Fearing that recent delistings and volatility “undermine market confidence,” the U.S. securities regulator says it is looking into the Robinhood fiasco.
The U.S. securities watchdog is looking into the affair of Robinhood and the Redditors.
At least in so many words. The Securities and Exchange Commission made a joint statement on Friday expressing concern over the “extreme price volatility of certain stocks’ trading prices over the past several days.”
Though the commission didn’t use the words “GameStop,” “Robinhood,” or “Reddit,” it’s obvious that what the commission is talking about is the recent chaos surrounding the three. It’s already attracted major regulatory pressure. The SEC did, however, specify:
“The Commission will closely review actions taken by regulated entities that may disadvantage investors or otherwise unduly inhibit their ability to trade certain securities.”
Robinhood, already the subject of enormous backlash from its users, is clearly in the sights of this announcement, as it is the “regulated entity” i.e. broker-dealer at the heart of the news. It is not unprecedented for Robinhood to shut down trading on GME and other stocks, but the firm’s shutting off of sales but not buys provoked mass ire from investors and casual observers.
At the same time, many point to r/WallStreetBets, the Reddit group united in buying and holding Gamestop, as an example of classic market manipulation or other securities law violations in a new media venue. Marc Powers, formerly of the SEC’s enforcement office and currently an adjunct professor on blockchain regulation at Florida International University, defended this view, but put forward alternatives to classic enforcement:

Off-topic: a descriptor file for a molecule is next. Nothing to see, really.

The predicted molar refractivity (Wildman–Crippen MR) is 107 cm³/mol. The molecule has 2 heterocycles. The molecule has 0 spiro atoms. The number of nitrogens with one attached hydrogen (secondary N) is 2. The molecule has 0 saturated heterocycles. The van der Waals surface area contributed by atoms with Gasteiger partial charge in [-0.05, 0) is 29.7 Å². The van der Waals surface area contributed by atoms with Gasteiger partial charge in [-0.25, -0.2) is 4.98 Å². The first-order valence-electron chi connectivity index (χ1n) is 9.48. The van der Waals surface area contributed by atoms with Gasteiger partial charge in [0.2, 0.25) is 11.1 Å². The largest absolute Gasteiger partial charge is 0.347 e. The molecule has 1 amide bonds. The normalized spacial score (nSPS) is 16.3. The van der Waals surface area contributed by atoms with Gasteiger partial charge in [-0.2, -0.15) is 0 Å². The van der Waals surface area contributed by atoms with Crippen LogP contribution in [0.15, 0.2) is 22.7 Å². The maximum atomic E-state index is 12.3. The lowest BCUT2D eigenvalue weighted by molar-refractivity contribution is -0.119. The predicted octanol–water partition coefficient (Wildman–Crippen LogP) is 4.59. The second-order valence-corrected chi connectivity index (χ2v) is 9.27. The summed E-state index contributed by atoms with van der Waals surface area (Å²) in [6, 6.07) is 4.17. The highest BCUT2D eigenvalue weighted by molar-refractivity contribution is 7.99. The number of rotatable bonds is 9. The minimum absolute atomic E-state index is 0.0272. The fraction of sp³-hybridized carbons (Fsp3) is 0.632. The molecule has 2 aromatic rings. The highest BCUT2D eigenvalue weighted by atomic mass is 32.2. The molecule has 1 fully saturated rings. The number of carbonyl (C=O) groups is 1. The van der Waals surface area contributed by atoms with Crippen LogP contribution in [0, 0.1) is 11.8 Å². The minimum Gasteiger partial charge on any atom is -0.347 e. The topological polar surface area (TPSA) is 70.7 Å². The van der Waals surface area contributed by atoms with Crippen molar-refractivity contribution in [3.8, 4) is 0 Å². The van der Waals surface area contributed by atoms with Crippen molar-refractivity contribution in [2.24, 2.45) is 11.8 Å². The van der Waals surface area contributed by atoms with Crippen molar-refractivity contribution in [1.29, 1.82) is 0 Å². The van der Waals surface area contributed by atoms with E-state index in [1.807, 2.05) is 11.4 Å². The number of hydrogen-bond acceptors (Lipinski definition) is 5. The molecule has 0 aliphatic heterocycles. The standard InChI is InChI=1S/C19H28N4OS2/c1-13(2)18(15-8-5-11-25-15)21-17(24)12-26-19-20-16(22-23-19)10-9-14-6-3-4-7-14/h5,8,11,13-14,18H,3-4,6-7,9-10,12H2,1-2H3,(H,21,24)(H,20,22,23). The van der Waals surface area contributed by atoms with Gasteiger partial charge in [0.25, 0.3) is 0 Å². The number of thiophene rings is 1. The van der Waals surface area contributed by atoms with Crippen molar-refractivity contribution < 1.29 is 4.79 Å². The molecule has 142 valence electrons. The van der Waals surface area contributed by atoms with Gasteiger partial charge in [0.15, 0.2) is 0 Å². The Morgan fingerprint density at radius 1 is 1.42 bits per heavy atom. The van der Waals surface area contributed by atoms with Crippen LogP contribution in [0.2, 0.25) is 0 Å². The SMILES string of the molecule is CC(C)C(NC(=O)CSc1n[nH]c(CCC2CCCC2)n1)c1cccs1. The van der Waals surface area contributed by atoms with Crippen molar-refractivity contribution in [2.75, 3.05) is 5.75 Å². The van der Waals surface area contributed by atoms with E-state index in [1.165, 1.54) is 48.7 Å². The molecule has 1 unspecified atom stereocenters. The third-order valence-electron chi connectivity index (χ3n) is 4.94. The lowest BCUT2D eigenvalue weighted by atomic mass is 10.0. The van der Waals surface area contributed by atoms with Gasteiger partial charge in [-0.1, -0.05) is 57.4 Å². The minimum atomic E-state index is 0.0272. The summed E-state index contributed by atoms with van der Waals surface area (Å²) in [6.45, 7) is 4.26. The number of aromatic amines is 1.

“Another way of approaching this issue, rather than going after individuals, is to issue a 21(a) report as a way of providing guidance to the marketplace and these generally newer investors as to the SEC’s view on market manipulation and other laws that may have been applicable to the situation, similar to what the SEC did with the issuance of the DAO report involving ICO in July 2017.”
Powers was referring to the SEC’s initial entry into initial coin offerings, which refrained from enforcement at the time but did result in a mass clampdown on subsequent ICOs.
But, maybe it’s a result of a House, Senate and Presidency suddenly under Democratic rule and eager to roll back the pro-Wall Street legacy of the past four years, but very few at the federal level are seriously talking about doing anything about the redditors.